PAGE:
by Peter Feher
The guitar is an instrument that can travel anywhere and play just about anything. Listeners got the chance to take in some of that variety at the Cleveland International Classical Guitar Festival, which returned in person to the Cleveland Institute of Music last weekend. Original arrangements and inventive pairings — pieces with harp, cello, and more — added to the schedule, but a sense of what makes a performance “classical” emerged as well.
Studied expertise might be one answer. It was certainly the quality Duo Melis had in spades playing the Festival’s headlining concert on Saturday, June 4 in Kulas Hall. Husband-and-wife guitarists Alexis Muzurakis and Susana Prieto brought decades of musical knowledge to several cornerstones of the repertoire, while still leaving a little room to explore.
Joaquín Rodrigo’s Tonadilla served both as program opener and, more broadly, an introduction to the history of guitar duos. Rodrigo composed the three-movement work in 1960 for another couple, Alexandre Lagoya and Ida Presti, who in their day helped pave the way for virtuoso duet playing. The challenges and rewards of the ensemble come through in this composition. The strict groove both musicians lock into from the start gives way at certain moments to a freer, expressive style, which had Muzurakis playing passages as if they were improvised and Prieto keeping up a gentle accompaniment.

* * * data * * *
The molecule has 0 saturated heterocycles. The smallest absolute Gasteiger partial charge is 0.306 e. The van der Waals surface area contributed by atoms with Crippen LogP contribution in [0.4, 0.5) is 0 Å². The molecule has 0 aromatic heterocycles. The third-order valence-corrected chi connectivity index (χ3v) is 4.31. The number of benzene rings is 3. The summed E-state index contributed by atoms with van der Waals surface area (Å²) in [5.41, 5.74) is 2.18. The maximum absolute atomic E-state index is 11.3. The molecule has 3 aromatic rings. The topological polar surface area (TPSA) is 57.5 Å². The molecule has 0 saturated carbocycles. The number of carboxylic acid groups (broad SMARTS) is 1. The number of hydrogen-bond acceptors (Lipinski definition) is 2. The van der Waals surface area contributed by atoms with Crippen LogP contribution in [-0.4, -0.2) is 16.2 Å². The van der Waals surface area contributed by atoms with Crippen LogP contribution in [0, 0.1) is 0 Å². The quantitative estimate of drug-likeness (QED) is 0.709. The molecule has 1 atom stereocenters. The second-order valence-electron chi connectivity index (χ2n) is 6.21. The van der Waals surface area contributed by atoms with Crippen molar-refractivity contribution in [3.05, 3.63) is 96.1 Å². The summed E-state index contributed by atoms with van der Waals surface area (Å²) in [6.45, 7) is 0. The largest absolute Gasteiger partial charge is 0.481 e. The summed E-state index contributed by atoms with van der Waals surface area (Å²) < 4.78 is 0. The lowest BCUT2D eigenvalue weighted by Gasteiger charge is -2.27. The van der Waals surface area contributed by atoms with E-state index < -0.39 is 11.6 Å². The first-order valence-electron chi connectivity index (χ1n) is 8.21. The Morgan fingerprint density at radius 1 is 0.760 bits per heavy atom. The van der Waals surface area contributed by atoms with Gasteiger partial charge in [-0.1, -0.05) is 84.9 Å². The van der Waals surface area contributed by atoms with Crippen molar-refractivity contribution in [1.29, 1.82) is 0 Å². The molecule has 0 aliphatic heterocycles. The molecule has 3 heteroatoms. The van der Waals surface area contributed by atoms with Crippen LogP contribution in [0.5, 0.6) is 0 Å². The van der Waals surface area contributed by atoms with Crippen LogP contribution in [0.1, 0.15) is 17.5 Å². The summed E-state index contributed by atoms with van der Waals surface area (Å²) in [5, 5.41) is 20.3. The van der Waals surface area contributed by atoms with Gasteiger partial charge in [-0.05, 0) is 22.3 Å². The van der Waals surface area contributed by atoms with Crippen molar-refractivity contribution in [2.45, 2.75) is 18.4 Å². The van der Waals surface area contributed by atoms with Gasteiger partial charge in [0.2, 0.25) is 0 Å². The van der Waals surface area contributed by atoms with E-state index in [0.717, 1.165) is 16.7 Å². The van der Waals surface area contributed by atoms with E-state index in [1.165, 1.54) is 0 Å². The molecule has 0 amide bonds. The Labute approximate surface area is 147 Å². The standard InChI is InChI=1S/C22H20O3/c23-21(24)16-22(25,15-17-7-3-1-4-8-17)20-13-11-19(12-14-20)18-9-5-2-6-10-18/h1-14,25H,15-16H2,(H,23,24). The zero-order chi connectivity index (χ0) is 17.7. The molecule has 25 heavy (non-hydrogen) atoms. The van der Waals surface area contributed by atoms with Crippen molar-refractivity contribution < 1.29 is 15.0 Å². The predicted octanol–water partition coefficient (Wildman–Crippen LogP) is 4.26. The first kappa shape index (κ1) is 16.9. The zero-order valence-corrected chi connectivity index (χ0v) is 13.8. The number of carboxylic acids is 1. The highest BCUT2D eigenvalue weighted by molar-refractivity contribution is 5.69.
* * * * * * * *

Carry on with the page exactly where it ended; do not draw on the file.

Astor Piazzolla perfected these sorts of contrasts in his Tango Suite, the showpiece that ended the evening. In all his writing, the composer had a knack for layering simple opposites — fast and slow, major and minor, rhythmic and rubato — to produce a complex result. Nowhere is this clearer than in his transitions, whether they’re within movements or between them. Sure enough, Duo Melis went from the melancholy atmosphere of the Andante to the aggressive spark of the final Allegro as if it were the most natural of shifts.
The pair showed the same innate understanding when it came to the less familiar selections. Their mastery of Miguel A. Roig-Francoli’s Sonata for Two Guitars was no surprise. Muzurakis and Prieto premiered the work in 2016, and the three movements they performed Saturday sounded polished and precise, even in sections punctuated by digressions and dissonant strumming.
Antoine de Lhoyer’s Duo Concertant, Op. 31, No. 2, could have been another piece crafted for the ensemble. The 19th-century score fit the two players to a T (Lhoyer himself was a guitarist), with Prieto taking a turn at shaping the melody of the first part while Muzurakis accompanied.
Even the music not originally for guitar seemed perfectly suited to the Duo. A pair of harpsichord pieces by Joseph-Nicolas-Pancrace Royer — L’Aimable and Le Vertigo — translated without a hitch, both instruments sharing that metallic sound of plucked strings. An arrangement of “June” from Tchaikovsky’s The Seasons went in a different direction, adapting the piano line to the guitarists’ idiom. Prieto handled the melody again, adding tons of rubato right from the start, almost as if this were a slow movement Rodrigo or Piazzolla could have written.
Published on ClevelandClassical.com June 14, 2022.
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